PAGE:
Google CEO says “We’re losing time” in climate fight

Google CEO Sundar Pichai has claimed that “We’re losing time” in the climate fight, in a talk with Bloomberg Green. According to the chief executive, who had pledged last year that his firm would direct its resources during the decade till 2030, towards eliminating carbon from its data centers and offices, the move to carbon-free energy is nothing short of an “innovation opportunity.”

Google CEO says "Were losing time" in climate fight
Image Credits: Tech Times

A Good Thing for Business

Pichai believes that cutting back on emissions will help Google improve its business, especially in terms of cloud-computing. At the same time, he is aware of the potential challenges they may have to face in doing so.

In line with the approach, the company has set up Bay View, a new campus at Mountain View, California, which is set to become operational next year. The building is complete with solar panels that Google likes to call “Dragonscale,” and are expected to allow for Google to get some 90 percent of its energy without any greenhouse gas emissions.

Out on Public Domain

The steps, Pichai says, are being taken keeping sustainability in mind. He says that whatever his firm is doing, including the Dragonscale technology has been made available in the public domain, so that others can also adopt the same strategies. At the same time, he does say that Google’s plans of relying on geothermal energy and lithium-ion batteries, is rather a “moonshot” considering the cost.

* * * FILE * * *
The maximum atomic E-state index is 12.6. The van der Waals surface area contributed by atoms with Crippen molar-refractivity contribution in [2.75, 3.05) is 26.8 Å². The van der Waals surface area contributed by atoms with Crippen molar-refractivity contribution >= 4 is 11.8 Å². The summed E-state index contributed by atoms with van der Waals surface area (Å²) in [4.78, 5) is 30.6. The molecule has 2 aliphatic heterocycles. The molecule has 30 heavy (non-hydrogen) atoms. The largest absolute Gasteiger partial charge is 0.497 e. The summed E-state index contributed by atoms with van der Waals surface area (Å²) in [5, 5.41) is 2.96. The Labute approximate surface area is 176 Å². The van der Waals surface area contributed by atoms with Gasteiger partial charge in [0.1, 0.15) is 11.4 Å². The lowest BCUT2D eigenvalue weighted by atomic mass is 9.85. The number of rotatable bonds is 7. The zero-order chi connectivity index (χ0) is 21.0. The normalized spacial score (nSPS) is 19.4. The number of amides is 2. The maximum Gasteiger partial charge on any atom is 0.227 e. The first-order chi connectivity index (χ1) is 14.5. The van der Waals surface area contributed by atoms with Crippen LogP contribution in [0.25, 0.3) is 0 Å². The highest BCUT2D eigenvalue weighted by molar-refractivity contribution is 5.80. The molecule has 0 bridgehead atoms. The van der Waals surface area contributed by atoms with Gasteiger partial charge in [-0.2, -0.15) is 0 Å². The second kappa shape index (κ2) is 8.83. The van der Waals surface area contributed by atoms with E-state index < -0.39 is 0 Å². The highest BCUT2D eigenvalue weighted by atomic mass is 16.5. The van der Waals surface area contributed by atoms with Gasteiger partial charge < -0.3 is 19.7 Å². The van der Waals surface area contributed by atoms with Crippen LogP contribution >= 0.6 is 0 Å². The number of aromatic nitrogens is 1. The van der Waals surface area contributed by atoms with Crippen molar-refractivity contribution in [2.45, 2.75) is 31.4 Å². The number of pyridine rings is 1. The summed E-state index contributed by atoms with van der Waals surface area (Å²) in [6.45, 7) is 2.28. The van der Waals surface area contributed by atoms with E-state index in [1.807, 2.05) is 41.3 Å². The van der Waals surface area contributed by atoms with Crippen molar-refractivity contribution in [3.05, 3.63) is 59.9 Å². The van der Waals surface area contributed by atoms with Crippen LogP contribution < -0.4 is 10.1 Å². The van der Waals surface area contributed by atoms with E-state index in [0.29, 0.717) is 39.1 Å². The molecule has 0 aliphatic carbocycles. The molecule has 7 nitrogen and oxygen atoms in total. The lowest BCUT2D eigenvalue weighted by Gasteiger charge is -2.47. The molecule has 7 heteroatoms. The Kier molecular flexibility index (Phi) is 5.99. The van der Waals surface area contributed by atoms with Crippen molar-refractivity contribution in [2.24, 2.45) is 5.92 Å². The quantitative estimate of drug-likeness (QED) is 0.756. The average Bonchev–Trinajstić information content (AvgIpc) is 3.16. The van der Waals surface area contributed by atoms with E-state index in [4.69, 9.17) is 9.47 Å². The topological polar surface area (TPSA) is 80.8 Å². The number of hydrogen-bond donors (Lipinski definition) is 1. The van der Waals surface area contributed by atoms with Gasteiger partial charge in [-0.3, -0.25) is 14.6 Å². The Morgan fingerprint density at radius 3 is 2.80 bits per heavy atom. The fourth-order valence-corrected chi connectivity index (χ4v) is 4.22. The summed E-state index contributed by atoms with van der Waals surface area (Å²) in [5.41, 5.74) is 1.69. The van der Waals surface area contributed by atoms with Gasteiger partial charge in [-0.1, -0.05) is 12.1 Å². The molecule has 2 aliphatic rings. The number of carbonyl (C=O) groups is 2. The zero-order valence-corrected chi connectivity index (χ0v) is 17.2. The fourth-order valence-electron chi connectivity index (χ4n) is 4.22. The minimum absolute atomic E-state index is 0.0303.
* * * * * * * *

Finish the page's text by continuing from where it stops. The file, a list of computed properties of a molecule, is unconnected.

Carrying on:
He also says that while he does remain optimistic about the climate problem, he fears that we’re running out of time. The exec has added that while it’s good that people are growing increasingly aware of the crisis, it is worrisome that the realization is coming at the cost of “real-world examples” of climatic issues.

A Major Agenda

He has also gone on to say that it is “ironic” that sustainability is a part of almost every company’s agenda these days. On being asked why he finds it ironic, he says that it’s because it might not be “obvious from the outside.” This, he believes, has become a trend in the past “18 to 24 months,” with “real conversations” being directed towards sustainability issues.

He has even said that Google has always been doing its bit towards advocating for specific issues, and even rallying to get the US to take a stronger stance against climate change, for example, by getting it to sign the Paris Agreement.